Analyst observing the development in the Korea Peninsular may agree that the latest Military preparation, between North Korea, South Korea, and the United States, is to an extent – unstable and worrying.
In direct retaliation against the joint US-South Korea military exercise, known as Foal Eagle – North Korea on the 6th of March fired four dry ballistic missiles. Three landed into 350 km (217 miles) from coastal Japan. This is the closest landing yet on a US ally soil.
The US immediately deployed Terminal High Altitude Area Defense (THAAD) anti-ballistic missile system in South Korea on the 8th of March. While on the 9th, the US up the ante by rejecting a Chinese proposal aimed at reducing tension in the Korean peninsula, saying all previous attempts to persuade Pyongyang to halt its nuclear program have failed and there is a need to find “new ways” to engage.
To be clear, this situation has occurred before. Last year in March 2016, in response to US- South Korea similar military drill, North Korea warned that it could use the hydrogen bomb to vaporize Manhattan. The situation soon after cooled down.
However, what is worrying now is the change in geopolitical context comparatively to what we had from 2016.
As one would predict, these involved the newly minted US President Donald Trump who temperament is hard to pin down on and the increasingly unpredictable leadership style of Kim Jong Un’s.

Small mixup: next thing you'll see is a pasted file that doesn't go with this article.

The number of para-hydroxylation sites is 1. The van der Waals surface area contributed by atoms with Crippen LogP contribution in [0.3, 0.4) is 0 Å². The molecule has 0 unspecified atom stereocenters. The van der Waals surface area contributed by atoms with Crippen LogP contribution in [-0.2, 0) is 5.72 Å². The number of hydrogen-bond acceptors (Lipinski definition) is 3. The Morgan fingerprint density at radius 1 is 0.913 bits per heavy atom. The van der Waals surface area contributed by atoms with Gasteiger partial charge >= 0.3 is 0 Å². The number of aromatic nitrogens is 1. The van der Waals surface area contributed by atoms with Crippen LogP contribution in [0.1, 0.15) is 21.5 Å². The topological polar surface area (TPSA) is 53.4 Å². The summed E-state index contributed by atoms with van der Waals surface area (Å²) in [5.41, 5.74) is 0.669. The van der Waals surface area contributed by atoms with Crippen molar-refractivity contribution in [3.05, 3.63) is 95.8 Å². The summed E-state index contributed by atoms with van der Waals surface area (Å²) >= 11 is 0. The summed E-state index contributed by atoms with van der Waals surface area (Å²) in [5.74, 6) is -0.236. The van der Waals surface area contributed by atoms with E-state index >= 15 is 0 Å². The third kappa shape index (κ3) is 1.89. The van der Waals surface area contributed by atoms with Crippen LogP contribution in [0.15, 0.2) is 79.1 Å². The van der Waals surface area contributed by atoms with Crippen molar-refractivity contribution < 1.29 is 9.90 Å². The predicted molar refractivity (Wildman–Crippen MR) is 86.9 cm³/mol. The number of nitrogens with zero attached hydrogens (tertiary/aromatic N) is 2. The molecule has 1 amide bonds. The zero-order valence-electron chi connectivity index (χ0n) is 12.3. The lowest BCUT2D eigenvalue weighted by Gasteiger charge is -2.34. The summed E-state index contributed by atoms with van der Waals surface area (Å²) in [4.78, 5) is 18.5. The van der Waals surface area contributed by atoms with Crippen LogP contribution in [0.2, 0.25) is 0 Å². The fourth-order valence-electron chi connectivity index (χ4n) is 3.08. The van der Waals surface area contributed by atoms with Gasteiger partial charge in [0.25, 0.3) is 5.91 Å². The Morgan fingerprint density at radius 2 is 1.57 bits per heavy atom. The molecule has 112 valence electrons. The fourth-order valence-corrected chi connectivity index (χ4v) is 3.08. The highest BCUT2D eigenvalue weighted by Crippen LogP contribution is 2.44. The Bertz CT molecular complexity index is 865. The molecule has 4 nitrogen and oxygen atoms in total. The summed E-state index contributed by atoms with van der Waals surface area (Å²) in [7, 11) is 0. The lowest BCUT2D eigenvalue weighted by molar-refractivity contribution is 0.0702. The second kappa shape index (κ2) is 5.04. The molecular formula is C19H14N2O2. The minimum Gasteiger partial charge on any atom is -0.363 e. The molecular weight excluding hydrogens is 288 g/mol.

Donald Trump has exhibited tendencies to be literal in his foreign policy execution. While young Kim has shown to be increasingly anxious in consolidating his power in North Korea and broader East Asia. The brazen daylight killing of his stepbrother in one of South East Asia biggest airport exhibits this point precisely.
Given the above, now the valid question is – how much restraint both leaders may have given the enormous complexity that is surrounding them.China may have sensed this when it called on North Korea to suspend its nuclear and missile activities in exchange for the US and South Korea halting annual military exercises, to prevent what it called a “head-on collision.”
And what this has to do with Malaysia?
I would not want to speculate a war is looming, hence be described of doing such if the situation turn otherwise, – but for practical reasons, Malaysia needs to study these political trends diligently when it comes to negotiating the release of our Embassy staff. Even with skirmishes that could occur in the region, the nine remaining life in Pyongyang will be in quandary.
Malaysia must equally expedite its back-door diplomacy with North Korea through China. As a member of Non-Align Movement, Malaysia must not be shown to side any countries pertinently from the Western Hemisphere on the issue. I believe as we are speaking, our Prime Minister has begun to move towards that direction.
There is also a need to seek a quid-pro-quo solution even though a crime has been done in KLIA 2. Malaysian law must be applied without compromise. However, the process itself must not be projected in a way that suggests Malaysia is punishing and shaming the state of North Korea as the accomplice.
Instead, it must be on the singular nature of the crime that has been conducted. From a broader perspective, this may help smoothen our diplomatic process of saving our people in Pyongyang.
The above article has appeared earlier in New Straits Times 13 March 2017 with a different title. The content however, remains the same.